I was just reading an article on Cracked.com: 5 Baffling Lies Society Told You About Fat People. If you scroll down you’ll see the section called “Calorie And Fat Guidelines Are Ridiculously Flawed”. This caught my attention because they talk about the 2,000 calories guideline. They say that the the way the “experts” arrived at that figure is flawed, and that the number of calories required for the average person to maintain their weight is actually 2,400 for women and 3,050 for men.
I suspect the problem for many people is WHAT they eat rather than HOW MUCH. For example, it doesn’t take a genius to know that eating 2,400 calories of chocolate cake is going to have a very different effect on your body than than eating 2,400 calories of brown rice, lentils and leafy greens.
The 2000 kcal is very much a ball park average based on BMR’s of different height/weight/gender/activity level etc.
The formulae for BMR will not be exact for everyone but if its not right you will notice on the scales/caliper test and tweak it.
I think a lot of the nutritional guidelines are severely flawed. However, the calorie one is one guideline I think is about right. I don’t know about the US, but in the UK these are based on PAL (physical activity levels). The figures are for basically sedentary invididuals who do no more than light exercise. The average weight, average height people with no illness. Of course, there are huge variations in BOTH directions. Ever come across overweight people who genuinely are eating around 1200kcal per day and walking, but do not lose weight?
I’m no expert on US figures, but you need to look at the population as a whole. Remember, there are significant amounts of African Americans and East Asians in whom the Thrifty Genotype Hypothesis is relevant. This brings the mean average calorie requirements right down.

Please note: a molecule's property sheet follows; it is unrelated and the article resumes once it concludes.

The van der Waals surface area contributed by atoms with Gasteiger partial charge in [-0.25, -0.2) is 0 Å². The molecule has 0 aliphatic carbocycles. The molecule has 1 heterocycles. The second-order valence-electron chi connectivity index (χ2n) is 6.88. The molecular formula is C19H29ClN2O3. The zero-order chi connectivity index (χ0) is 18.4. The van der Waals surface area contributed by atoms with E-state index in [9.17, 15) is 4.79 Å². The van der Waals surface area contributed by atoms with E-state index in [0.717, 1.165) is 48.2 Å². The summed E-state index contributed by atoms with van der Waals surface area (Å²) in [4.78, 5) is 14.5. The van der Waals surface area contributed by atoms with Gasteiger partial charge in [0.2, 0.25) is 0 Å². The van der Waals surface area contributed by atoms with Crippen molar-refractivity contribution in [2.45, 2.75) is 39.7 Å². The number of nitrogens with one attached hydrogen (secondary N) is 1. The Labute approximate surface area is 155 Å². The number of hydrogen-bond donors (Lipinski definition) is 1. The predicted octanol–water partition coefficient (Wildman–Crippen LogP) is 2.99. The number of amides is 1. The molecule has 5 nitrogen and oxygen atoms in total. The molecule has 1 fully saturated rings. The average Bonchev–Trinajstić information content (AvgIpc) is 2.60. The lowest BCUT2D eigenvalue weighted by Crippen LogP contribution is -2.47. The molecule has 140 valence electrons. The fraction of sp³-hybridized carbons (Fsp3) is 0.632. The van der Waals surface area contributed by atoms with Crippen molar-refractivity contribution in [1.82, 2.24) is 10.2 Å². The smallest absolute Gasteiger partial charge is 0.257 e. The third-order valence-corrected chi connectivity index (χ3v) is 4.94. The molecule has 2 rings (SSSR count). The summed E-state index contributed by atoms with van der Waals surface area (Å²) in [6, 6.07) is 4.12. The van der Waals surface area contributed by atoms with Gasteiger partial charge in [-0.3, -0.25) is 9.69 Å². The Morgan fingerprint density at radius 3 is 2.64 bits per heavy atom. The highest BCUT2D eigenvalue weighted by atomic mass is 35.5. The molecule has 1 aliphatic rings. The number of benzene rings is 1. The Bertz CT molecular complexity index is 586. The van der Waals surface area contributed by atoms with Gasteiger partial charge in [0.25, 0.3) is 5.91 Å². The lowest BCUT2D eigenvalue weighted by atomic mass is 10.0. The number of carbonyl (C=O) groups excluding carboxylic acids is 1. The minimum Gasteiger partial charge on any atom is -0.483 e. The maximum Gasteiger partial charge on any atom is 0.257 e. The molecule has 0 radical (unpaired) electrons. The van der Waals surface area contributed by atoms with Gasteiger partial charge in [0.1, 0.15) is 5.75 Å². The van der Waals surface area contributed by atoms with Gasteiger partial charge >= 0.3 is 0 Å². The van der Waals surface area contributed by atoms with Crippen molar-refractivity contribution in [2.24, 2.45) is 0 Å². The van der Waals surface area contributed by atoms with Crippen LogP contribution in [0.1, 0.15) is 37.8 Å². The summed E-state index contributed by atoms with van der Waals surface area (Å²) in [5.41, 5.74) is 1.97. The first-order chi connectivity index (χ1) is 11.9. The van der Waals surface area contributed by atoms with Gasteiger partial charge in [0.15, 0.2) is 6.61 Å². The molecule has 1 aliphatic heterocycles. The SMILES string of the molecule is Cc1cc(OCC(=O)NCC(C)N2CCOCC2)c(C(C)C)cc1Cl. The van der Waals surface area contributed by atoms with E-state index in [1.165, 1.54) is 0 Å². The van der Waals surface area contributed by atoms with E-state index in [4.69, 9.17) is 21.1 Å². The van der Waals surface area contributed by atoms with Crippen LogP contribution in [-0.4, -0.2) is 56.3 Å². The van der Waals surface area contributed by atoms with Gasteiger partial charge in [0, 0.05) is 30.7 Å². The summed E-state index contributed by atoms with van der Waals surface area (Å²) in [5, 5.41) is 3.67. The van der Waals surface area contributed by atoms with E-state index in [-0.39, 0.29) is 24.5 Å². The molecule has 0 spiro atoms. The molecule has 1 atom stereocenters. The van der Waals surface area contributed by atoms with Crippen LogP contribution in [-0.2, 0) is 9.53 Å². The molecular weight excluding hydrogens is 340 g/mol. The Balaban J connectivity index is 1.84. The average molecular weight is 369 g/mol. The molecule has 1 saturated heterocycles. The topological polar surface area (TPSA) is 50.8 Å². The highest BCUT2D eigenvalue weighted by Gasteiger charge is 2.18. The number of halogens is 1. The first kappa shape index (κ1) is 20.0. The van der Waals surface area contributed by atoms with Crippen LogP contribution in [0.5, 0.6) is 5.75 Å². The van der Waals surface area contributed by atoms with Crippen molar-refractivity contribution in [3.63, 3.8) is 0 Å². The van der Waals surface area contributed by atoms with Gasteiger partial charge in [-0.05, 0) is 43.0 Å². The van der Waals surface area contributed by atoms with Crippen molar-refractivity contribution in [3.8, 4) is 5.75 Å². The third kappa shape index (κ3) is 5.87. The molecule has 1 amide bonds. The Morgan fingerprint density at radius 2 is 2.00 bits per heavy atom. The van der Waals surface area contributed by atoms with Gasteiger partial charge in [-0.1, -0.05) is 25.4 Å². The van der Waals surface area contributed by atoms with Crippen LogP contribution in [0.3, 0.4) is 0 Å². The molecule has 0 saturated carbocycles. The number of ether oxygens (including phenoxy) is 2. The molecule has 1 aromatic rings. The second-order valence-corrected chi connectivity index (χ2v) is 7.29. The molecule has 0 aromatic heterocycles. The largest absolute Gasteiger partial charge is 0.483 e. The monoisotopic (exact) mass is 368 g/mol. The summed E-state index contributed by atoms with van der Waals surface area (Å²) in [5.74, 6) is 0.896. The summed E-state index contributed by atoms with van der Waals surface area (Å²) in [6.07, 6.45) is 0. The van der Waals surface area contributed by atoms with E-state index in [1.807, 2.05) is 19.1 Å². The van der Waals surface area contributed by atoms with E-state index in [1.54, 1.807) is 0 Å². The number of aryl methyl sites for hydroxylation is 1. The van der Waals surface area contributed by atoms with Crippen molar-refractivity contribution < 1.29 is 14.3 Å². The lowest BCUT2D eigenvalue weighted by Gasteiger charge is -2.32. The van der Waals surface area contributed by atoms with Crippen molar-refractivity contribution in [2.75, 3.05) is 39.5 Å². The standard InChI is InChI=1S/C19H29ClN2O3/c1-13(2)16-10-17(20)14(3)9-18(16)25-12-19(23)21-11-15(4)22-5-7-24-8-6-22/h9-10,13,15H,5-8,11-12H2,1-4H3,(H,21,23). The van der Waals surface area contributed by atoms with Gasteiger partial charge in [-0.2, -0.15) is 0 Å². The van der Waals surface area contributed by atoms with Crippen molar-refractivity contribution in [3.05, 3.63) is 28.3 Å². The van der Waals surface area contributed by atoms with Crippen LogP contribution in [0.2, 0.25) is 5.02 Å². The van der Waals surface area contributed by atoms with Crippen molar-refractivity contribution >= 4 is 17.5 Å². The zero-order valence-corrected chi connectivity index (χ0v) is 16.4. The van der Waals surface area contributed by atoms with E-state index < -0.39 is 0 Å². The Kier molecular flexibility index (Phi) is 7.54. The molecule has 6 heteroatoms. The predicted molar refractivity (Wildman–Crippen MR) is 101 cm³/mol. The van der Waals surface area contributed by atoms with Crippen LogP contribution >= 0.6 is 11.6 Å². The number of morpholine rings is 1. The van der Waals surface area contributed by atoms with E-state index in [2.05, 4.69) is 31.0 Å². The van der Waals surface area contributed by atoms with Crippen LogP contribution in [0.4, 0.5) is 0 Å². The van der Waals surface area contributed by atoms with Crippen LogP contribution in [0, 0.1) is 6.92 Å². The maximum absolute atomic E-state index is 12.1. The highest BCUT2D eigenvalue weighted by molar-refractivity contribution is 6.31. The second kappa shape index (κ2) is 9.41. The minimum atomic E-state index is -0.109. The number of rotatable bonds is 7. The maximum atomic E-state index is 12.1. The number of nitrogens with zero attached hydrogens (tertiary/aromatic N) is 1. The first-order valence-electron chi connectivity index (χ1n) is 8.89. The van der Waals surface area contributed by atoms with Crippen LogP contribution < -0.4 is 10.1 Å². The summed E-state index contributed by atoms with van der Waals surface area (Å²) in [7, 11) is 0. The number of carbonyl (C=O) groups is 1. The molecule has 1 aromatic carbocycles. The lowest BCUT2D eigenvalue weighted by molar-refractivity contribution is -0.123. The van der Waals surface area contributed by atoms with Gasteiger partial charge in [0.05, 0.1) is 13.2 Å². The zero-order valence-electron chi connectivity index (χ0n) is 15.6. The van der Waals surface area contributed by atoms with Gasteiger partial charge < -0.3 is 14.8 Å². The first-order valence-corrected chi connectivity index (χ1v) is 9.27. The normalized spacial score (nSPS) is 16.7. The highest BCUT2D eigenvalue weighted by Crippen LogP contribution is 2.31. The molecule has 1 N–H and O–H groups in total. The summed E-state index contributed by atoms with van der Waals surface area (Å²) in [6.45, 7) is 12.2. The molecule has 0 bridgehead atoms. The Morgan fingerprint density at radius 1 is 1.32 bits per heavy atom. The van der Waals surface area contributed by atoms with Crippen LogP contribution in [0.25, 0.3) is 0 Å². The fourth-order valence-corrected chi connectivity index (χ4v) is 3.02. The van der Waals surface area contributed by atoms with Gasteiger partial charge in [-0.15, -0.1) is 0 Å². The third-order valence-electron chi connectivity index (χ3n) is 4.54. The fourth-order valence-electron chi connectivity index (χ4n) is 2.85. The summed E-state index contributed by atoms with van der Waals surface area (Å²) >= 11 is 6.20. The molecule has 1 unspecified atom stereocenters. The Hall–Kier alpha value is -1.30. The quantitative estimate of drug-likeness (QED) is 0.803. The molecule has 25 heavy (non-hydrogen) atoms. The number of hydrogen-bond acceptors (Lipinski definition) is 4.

@Marcus I’m don’t think cracked is a great source of evidence based facts.
I scanned the Atlantic article they referenced and the numbers I saw were: 2,760 calories and the women 1,850 calories a day for a study. At the top of the page they state 2,400 for women and 3,050 for men but don’t source the survey.
Also they don’t state the weight / age / activity level which is very unhelpful to say the least.
I’m an average non-overweight man - 43, 5’ 10", exercise 3 times a week, 11.5 stone - i know my calories very well and if I ate 3000 everyday I would put on weight pretty quickly.
I think rather than subscribing to any advice that gives you a specific figure for your height and weight, it is additionally important to realise the benefits in fluctuating this number, as per, say, the 5:2 diet, which indicates that sometimes having only 500 or 600 calories is beneficial for lowering blood pressure, cholesterol and makes one much more insulin-sensitive. The point for me, I think, is to first stabilise the body with a good and healthy standard and then listen to it and apply common sense and/or educated choices from various good sources.